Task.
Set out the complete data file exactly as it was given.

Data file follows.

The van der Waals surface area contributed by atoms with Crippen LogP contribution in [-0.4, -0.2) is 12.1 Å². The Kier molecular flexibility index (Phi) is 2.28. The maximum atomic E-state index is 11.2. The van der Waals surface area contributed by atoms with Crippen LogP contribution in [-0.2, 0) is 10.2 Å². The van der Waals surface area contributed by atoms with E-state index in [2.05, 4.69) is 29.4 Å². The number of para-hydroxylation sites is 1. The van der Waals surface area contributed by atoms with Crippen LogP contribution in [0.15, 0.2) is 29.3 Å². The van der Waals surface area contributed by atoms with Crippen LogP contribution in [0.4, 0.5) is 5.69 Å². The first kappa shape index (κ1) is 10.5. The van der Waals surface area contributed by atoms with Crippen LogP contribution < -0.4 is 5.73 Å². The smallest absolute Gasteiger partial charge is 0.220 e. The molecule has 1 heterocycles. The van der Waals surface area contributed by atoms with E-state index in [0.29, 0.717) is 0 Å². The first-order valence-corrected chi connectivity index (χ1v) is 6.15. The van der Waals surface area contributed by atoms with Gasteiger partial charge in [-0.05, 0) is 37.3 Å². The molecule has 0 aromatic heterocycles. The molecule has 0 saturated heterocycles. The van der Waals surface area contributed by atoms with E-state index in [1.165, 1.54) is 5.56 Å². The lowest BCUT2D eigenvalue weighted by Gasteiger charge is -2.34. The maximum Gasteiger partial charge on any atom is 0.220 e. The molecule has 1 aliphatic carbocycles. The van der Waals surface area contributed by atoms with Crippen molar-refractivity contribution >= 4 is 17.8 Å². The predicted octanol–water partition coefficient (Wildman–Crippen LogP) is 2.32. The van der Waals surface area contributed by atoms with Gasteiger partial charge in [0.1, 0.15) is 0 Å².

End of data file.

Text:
The van der Waals surface area contributed by atoms with Crippen LogP contribution in [-0.4, -0.2) is 12.1 Å². The Kier molecular flexibility index (Phi) is 2.28. The maximum atomic E-state index is 11.2. The van der Waals surface area contributed by atoms with Crippen LogP contribution in [-0.2, 0) is 10.2 Å². The van der Waals surface area contributed by atoms with E-state index in [2.05, 4.69) is 29.4 Å². The number of para-hydroxylation sites is 1. The van der Waals surface area contributed by atoms with Crippen LogP contribution in [0.15, 0.2) is 29.3 Å². The van der Waals surface area contributed by atoms with Crippen LogP contribution in [0.4, 0.5) is 5.69 Å². The first kappa shape index (κ1) is 10.5. The van der Waals surface area contributed by atoms with Crippen LogP contribution < -0.4 is 5.73 Å². The smallest absolute Gasteiger partial charge is 0.220 e. The molecule has 1 heterocycles. The van der Waals surface area contributed by atoms with E-state index in [0.29, 0.717) is 0 Å². The first-order valence-corrected chi connectivity index (χ1v) is 6.15. The van der Waals surface area contributed by atoms with Gasteiger partial charge in [-0.05, 0) is 37.3 Å². The molecule has 0 aromatic heterocycles. The molecule has 0 saturated heterocycles. The van der Waals surface area contributed by atoms with E-state index in [1.165, 1.54) is 5.56 Å². The lowest BCUT2D eigenvalue weighted by Gasteiger charge is -2.34. The maximum Gasteiger partial charge on any atom is 0.220 e. The molecule has 1 aliphatic carbocycles. The van der Waals surface area contributed by atoms with Crippen molar-refractivity contribution >= 4 is 17.8 Å². The predicted octanol–water partition coefficient (Wildman–Crippen LogP) is 2.32. The van der Waals surface area contributed by atoms with Gasteiger partial charge in [0.1, 0.15) is 0 Å².